Soccer comes out of hibernation

Published 11:55 am Saturday, November 22, 2014

DAVID CUCCHIARA | DAILY NEWS OFF THE WALL: Kevin Vargas receives a pass as Stuart Hopper runs down the walled sideline to try to chase him down.

OFF THE WALL: Kevin Vargas receives a pass as Stuart Hopper runs down the walled sideline to try to chase him down.

Bone-chilling temperatures and frozen solid fields aren’t stopping local kids from playing their favorite sport. Rather, they’re simply bringing it indoors for the winter, taking to the artificial turf and walled pitch of Athletic Edge’s indoor soccer field — the first of its kind in Beaufort County.

Athletic Edge kicked off its indoor soccer league this month, drawing mostly kids who participated in the fall Optimist Club soccer league, which wrapped up three weeks ago. In its second week and first year of operation, the league has drawn over 80 kids from a variety of different age groups.

“It’s a faster-paced game that teaches them to pass the ball better,” said Athletic Edge manager Tracy Sheppard. “In Optimist, you can hit it down field. But in this league, where the objective is to keep the ball on the ground, you have to pass and communication is key.”

The field is condensed and enclosed by walls on all four sides. Unlike regular outdoor soccer, the goalie’s box is off limits for anyone who isn’t the keeper, forcing players to find the open space and pass the ball in transition. Taking a shot from beyond midfield is illegal and if a player kicks the ball in the air or outside of the boundaries, that player is forced to sit out for a minute, similar to a power play in hockey.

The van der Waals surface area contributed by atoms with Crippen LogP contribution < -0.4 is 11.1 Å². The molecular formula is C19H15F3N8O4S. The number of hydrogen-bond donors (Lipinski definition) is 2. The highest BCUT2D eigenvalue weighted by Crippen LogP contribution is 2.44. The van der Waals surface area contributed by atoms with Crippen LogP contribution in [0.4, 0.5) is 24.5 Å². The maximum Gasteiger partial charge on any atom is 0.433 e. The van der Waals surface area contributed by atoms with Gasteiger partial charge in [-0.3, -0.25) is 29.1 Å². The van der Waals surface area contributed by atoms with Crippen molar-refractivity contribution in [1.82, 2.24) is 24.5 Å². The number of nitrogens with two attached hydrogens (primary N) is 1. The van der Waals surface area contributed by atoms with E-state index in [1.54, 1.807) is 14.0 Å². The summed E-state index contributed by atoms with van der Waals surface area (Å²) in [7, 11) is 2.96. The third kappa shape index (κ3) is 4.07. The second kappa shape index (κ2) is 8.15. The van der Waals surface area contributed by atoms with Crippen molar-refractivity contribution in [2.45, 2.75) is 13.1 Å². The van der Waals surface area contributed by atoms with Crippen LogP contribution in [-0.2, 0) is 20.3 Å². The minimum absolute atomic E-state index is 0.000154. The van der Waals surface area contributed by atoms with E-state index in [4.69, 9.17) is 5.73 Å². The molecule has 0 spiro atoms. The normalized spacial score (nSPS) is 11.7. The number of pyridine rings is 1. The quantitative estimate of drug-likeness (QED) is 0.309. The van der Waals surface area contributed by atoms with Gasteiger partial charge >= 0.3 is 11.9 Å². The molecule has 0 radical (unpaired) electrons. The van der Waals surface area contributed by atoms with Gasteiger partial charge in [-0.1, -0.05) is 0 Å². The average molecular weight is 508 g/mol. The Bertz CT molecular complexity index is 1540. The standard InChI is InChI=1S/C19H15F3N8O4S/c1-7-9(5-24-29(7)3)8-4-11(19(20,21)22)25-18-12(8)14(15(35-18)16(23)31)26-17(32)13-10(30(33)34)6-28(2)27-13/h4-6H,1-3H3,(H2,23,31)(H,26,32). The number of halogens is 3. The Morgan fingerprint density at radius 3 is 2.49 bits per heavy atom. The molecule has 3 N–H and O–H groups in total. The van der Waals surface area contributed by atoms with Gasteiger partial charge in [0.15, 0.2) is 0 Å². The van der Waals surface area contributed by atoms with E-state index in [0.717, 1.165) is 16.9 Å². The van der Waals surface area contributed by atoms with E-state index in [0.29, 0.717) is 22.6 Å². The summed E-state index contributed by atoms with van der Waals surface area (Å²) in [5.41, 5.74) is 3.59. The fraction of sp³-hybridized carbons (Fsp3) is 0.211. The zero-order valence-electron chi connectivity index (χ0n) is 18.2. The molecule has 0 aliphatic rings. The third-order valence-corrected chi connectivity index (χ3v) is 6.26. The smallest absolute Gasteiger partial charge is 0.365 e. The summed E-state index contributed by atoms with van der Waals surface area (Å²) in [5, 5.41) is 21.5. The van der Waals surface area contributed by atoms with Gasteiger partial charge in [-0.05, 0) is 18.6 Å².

The league consists of 13 teams spread out across five different age groups, beginning with the 5-6 year olds and ending with the 13-16 year olds. And despite the age limitations, the facility has also drawn its fair share of adults, including Wesley Jones, who coaches an indoor team and has spent the last 12 years coaching for the Optimist Club. Jones, along with a collection of other adults, frequent Athletic Edge every Sunday to play a match.

“It helps the kids work on skills when the weather is not conducive to outdoor play, but really it’s all about giving the kids those small touches,” he said. “Obviously, with this field size, you learn a whole new concept. Everything is short, short, short.”

As a first-time indoor player, Jones takes what he learns from playing in he Sunday matches and applies it to his coaching.

“You use all these skills on a bigger field, but here it comes to life,” he said. “You have to keep your eyes open a little bit better. It’s quick, side-to-side movements. We do a lot of practices with the kids’ eyes closed to makes sure they’re not only playing, but knowing what’s going on around them.”

The six-week league is nestled in between the fall Optimist Club soccer season and the spring Athletic Edge volleyball league and wraps up on Dec. 20.

With such early success in the league’s and the facility’s inaugural year, as well as the number of kids on the waiting list, Sheppard plans on hosting another indoor soccer campaign next fall.